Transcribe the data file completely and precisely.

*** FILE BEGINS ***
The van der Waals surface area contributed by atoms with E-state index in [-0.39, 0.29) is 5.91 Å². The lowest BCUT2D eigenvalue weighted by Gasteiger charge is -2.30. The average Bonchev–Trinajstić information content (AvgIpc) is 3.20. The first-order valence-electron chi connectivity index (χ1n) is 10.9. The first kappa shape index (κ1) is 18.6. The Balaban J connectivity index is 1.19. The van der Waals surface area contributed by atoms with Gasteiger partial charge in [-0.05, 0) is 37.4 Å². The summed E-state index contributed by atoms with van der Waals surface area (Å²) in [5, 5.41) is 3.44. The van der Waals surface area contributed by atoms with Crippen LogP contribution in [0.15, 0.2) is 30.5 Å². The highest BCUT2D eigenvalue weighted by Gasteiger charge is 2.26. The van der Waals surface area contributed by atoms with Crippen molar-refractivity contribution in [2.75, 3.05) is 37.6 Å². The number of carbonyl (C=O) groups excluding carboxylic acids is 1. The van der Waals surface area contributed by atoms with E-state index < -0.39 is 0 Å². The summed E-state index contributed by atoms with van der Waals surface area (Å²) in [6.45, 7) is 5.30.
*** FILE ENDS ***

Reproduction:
The van der Waals surface area contributed by atoms with E-state index in [-0.39, 0.29) is 5.91 Å². The lowest BCUT2D eigenvalue weighted by Gasteiger charge is -2.30. The average Bonchev–Trinajstić information content (AvgIpc) is 3.20. The first-order valence-electron chi connectivity index (χ1n) is 10.9. The first kappa shape index (κ1) is 18.6. The Balaban J connectivity index is 1.19. The van der Waals surface area contributed by atoms with Gasteiger partial charge in [-0.05, 0) is 37.4 Å². The summed E-state index contributed by atoms with van der Waals surface area (Å²) in [5, 5.41) is 3.44. The van der Waals surface area contributed by atoms with Crippen LogP contribution in [0.15, 0.2) is 30.5 Å². The highest BCUT2D eigenvalue weighted by Gasteiger charge is 2.26. The van der Waals surface area contributed by atoms with Crippen molar-refractivity contribution in [2.75, 3.05) is 37.6 Å². The number of carbonyl (C=O) groups excluding carboxylic acids is 1. The van der Waals surface area contributed by atoms with E-state index < -0.39 is 0 Å². The summed E-state index contributed by atoms with van der Waals surface area (Å²) in [6.45, 7) is 5.30.